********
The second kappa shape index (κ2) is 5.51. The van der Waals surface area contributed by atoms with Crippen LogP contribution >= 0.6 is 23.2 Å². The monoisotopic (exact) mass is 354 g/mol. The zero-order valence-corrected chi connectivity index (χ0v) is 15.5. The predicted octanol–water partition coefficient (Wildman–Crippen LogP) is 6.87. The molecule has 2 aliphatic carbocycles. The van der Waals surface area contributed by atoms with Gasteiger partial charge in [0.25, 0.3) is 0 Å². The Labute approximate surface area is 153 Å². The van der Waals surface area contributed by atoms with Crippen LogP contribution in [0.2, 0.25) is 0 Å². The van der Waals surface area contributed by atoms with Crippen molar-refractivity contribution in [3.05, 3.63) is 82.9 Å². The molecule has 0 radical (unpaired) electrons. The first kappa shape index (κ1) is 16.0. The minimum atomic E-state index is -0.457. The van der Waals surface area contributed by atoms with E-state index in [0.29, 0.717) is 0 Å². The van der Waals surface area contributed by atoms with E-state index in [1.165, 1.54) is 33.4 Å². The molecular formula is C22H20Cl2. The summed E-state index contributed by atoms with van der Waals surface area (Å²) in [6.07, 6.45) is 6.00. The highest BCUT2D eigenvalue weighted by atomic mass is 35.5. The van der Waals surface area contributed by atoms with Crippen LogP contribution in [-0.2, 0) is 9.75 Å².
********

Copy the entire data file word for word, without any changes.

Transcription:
The second kappa shape index (κ2) is 5.51. The van der Waals surface area contributed by atoms with Crippen LogP contribution >= 0.6 is 23.2 Å². The monoisotopic (exact) mass is 354 g/mol. The zero-order valence-corrected chi connectivity index (χ0v) is 15.5. The predicted octanol–water partition coefficient (Wildman–Crippen LogP) is 6.87. The molecule has 2 aliphatic carbocycles. The van der Waals surface area contributed by atoms with Gasteiger partial charge in [0.25, 0.3) is 0 Å². The Labute approximate surface area is 153 Å². The van der Waals surface area contributed by atoms with Crippen LogP contribution in [0.2, 0.25) is 0 Å². The van der Waals surface area contributed by atoms with Crippen molar-refractivity contribution in [3.05, 3.63) is 82.9 Å². The molecule has 0 radical (unpaired) electrons. The first kappa shape index (κ1) is 16.0. The minimum atomic E-state index is -0.457. The van der Waals surface area contributed by atoms with E-state index in [0.29, 0.717) is 0 Å². The van der Waals surface area contributed by atoms with E-state index in [1.165, 1.54) is 33.4 Å². The molecular formula is C22H20Cl2. The summed E-state index contributed by atoms with van der Waals surface area (Å²) in [6.07, 6.45) is 6.00. The highest BCUT2D eigenvalue weighted by atomic mass is 35.5. The van der Waals surface area contributed by atoms with Crippen LogP contribution in [-0.2, 0) is 9.75 Å².